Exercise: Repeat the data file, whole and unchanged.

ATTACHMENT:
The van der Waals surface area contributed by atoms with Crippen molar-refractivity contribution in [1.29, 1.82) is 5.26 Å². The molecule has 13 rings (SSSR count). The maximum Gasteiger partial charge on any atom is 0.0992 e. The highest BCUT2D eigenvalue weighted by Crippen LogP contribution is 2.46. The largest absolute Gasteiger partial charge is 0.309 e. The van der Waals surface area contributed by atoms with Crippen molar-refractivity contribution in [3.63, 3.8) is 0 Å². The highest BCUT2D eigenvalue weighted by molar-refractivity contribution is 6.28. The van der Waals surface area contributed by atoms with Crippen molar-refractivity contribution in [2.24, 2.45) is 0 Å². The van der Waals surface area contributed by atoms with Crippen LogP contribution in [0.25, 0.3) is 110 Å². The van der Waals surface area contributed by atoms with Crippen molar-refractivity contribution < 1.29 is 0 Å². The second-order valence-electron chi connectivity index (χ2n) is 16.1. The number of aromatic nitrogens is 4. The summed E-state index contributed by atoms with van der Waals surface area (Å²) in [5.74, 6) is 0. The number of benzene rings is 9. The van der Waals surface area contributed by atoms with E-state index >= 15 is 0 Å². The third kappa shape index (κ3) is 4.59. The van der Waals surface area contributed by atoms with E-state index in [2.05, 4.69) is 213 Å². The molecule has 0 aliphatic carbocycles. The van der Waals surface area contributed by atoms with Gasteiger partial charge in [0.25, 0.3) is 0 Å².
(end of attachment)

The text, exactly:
The van der Waals surface area contributed by atoms with Crippen molar-refractivity contribution in [1.29, 1.82) is 5.26 Å². The molecule has 13 rings (SSSR count). The maximum Gasteiger partial charge on any atom is 0.0992 e. The highest BCUT2D eigenvalue weighted by Crippen LogP contribution is 2.46. The largest absolute Gasteiger partial charge is 0.309 e. The van der Waals surface area contributed by atoms with Crippen molar-refractivity contribution in [3.63, 3.8) is 0 Å². The highest BCUT2D eigenvalue weighted by molar-refractivity contribution is 6.28. The van der Waals surface area contributed by atoms with Crippen molar-refractivity contribution in [2.24, 2.45) is 0 Å². The van der Waals surface area contributed by atoms with Crippen LogP contribution in [0.25, 0.3) is 110 Å². The van der Waals surface area contributed by atoms with Crippen molar-refractivity contribution < 1.29 is 0 Å². The second-order valence-electron chi connectivity index (χ2n) is 16.1. The number of aromatic nitrogens is 4. The summed E-state index contributed by atoms with van der Waals surface area (Å²) in [5.74, 6) is 0. The number of benzene rings is 9. The van der Waals surface area contributed by atoms with E-state index >= 15 is 0 Å². The third kappa shape index (κ3) is 4.59. The van der Waals surface area contributed by atoms with E-state index in [2.05, 4.69) is 213 Å². The molecule has 0 aliphatic carbocycles. The van der Waals surface area contributed by atoms with Gasteiger partial charge in [0.25, 0.3) is 0 Å².